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2.
Allergol. immunopatol ; 48(1): 34-41, ene.-feb. 2020. tab
Artigo em Inglês | IBECS | ID: ibc-186589

RESUMO

Background: Exposure to pets can be a predisposing factor in the development of certain diseases, including allergic diseases. Objective: We analyzed the role that exposure to indoor dogs and cats plays in the prevalence of allergic diseases. Methods: We examined the cross-sectional data of 1056 women and 936 men aged 15 to 18 years; these individuals were selected through stratified and cluster random sampling. We asked all participants about their exposure to indoor dogs and cats during the year that preceded our study. The prevalence of allergic diseases was determined through core questions taken from The International Study of Asthma and Allergies in Childhood questionnaire. Results: The prevalence was 12.7% (95% CI: 11.3%-14.2%) for asthma, 9.0% (95% CI: 7.8%-10.4%) for allergic rhinitis, and 5.2% (95% CI: 4.3%-6.2%) for atopic dermatitis. The multivariate analyses showed that exposure to indoor dogs, but not indoor cats, was associated with asthma prevalence (aOR 1.37; 95% CI: 1.03-1.83), as was male sex (aOR = 1.42; 95% CI: 1.08-1.86), a personal history of allergic rhinitis (aOR = 3.24; 95% CI: 2.25-4.66), and a maternal history of asthma (aOR = 3.06; 95% CI: 1.89-4.98). The population attributable risk for exposure to indoor dogs was 18%. Notably, neither allergic rhinitis nor atopic dermatitis was found to be associated with dog or cat exposure (p > 0.05). Conclusion: Exposure to dogs in late adolescence is a factor associated with asthma, although its contribution to the development of asthma should be investigated in new studies


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Assuntos
Humanos , Masculino , Feminino , Adolescente , Animais de Estimação , Asma/epidemiologia , Asma/etiologia , Rinite Alérgica/epidemiologia , Dermatite Atópica/epidemiologia , Exposição Ambiental , Cães , Estudos Transversais , Alergia e Imunologia , Análise Multivariada , Inquéritos e Questionários , Estudantes/estatística & dados numéricos , Razão de Chances , Modelos Logísticos
3.
Vet Clin North Am Exot Anim Pract ; 23(1): 169-193, 2020 Jan.
Artigo em Inglês | MEDLINE | ID: mdl-31759446

RESUMO

Diseases of the urinary tract are reviewed, covering infectious (bacterial, viral, parasitic), degenerative, congenital, metabolic, nutritional, neoplastic, obstructive, and toxic causes. Some clinical presentations and diagnostic procedures are described for ferrets, rabbits, guinea pigs, hamsters, mice, rats, chinchillas, hedgehogs, and sugar gliders, as well as therapies.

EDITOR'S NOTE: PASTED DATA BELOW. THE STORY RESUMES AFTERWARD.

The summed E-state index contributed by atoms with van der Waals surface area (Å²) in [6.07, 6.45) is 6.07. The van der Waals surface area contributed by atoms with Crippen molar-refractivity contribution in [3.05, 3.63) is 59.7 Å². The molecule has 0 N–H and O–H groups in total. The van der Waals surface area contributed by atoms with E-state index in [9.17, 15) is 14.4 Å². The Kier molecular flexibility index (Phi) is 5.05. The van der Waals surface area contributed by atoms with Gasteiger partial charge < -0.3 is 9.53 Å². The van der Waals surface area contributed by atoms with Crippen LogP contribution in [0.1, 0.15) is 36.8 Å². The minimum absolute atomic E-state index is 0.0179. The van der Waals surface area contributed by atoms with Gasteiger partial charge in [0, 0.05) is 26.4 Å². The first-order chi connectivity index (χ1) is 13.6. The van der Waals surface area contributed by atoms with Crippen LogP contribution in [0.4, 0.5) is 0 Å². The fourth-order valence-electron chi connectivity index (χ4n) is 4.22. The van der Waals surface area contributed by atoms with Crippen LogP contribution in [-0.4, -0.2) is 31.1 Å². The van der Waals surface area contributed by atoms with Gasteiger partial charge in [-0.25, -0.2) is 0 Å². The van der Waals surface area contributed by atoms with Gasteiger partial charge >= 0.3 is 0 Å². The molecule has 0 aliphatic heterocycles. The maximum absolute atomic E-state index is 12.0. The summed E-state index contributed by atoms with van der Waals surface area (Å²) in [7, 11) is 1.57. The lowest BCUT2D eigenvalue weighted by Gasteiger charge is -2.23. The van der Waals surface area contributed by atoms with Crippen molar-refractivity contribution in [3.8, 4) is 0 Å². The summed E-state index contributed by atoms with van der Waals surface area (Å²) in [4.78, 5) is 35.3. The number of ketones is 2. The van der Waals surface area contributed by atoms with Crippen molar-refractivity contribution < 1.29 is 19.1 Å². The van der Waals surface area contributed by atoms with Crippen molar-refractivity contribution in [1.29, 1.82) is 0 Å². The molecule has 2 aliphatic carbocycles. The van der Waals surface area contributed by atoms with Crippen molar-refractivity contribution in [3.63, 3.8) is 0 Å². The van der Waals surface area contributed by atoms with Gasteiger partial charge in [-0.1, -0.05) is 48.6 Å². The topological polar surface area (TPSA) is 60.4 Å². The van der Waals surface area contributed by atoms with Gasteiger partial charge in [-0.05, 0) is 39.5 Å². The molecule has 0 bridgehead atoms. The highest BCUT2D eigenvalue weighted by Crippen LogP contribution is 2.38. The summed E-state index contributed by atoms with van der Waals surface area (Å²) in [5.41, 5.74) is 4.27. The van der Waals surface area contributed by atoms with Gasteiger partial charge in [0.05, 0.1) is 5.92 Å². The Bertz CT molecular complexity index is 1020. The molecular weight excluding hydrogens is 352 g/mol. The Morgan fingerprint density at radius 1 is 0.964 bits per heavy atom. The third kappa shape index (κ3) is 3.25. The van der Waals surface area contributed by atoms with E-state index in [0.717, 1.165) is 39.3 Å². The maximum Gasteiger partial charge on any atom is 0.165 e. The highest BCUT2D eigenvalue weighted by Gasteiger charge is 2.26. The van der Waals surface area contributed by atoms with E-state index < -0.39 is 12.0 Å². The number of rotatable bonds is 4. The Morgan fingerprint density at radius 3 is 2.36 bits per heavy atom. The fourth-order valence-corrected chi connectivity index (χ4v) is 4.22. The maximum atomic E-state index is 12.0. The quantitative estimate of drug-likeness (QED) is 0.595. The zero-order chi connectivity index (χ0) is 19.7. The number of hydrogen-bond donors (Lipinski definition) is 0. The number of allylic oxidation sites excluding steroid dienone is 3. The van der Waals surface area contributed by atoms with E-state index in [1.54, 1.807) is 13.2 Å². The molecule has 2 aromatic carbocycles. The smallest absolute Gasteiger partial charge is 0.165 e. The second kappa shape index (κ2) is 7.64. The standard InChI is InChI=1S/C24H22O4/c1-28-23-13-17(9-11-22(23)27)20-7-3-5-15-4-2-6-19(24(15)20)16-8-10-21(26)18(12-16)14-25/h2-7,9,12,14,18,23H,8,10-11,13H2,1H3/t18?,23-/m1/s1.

Assuntos
Mamíferos , Doenças Urológicas/veterinária , Animais , Chinchila , Cricetinae , Furões , Cobaias , Ouriços-Cacheiros , Marsupiais , Camundongos , Animais de Estimação , Coelhos , Ratos , Doenças Urológicas/diagnóstico , Doenças Urológicas/patologia , Doenças Urológicas/terapia
4.
Vet Clin North Am Exot Anim Pract ; 23(1): 195-214, 2020 Jan.
Artigo em Inglês | MEDLINE | ID: mdl-31759447

RESUMO

Radiographs can be used to easily visualize common types of urinary calculi in all parts of the urinary tract. Positive-contrast excretory urography and cystourethrography are sensitive to diseases within the ureters and urethra, most commonly obstruction. Ultrasound is widely available and noninvasive and can be used to evaluate renal architecture, ureteral dilation, urinary bladder wall disease, and urolithiasis. Computed tomography is increasing in availability and provides a large amount of cross-sectional information quickly and noninvasively. Multiple imaging modalities can be used to estimate or quantify glomerular filtration rate.


Assuntos
Mamíferos , Animais , Furões , Taxa de Filtração Glomerular/veterinária , Rim/diagnóstico por imagem , Animais de Estimação , Coelhos , Tomografia Computadorizada por Raios X/veterinária , Ultrassonografia/veterinária , Sistema Urinário/diagnóstico por imagem , Urografia/veterinária
5.
BMC Public Health ; 19(1): 1672, 2019 Dec 12.
Artigo em Inglês | MEDLINE | ID: mdl-31830957

RESUMO

BACKGROUND: Many studies have shown that having a dog has an impact on the increase in physical activity (PA) of people. However, what is often not taken into account in many such studies is owning of other pets. The aim of this study was to compare PA levels between animal owners and non-owners and to research potential differences between owners of different kinds of animals. METHOD: 111 young females of mean age 21 ± 1.2 years enrolled in this cross-sectional study. Czech version of short International physical activity questionnaire (IPAQ) was used to assess PA level, supplemented with a question about whether they owned an animal and what kind. RESULTS: People who owned a pet had higher frequency and duration of moderate physical activity (MPA) and spent more MET/min/wk. (p < 0.05). This difference has projected into total PA duration and also into calories burned in a week. Furthermore, a statistically significant difference between subgroups of animal owners was also confirmed for MPA and total PA in favour of horse owners. CONCLUSIONS: Animal owners generally reported higher PA levels compared to people who do not own any pets. However, similarly significant in this particular age group was the kind of animal these young women owned.


Assuntos
Exercício , Propriedade/estatística & dados numéricos , Animais de Estimação , Animais , Estudos Transversais , Cães , Feminino , Cavalos , Humanos , Inquéritos e Questionários , Adulto Jovem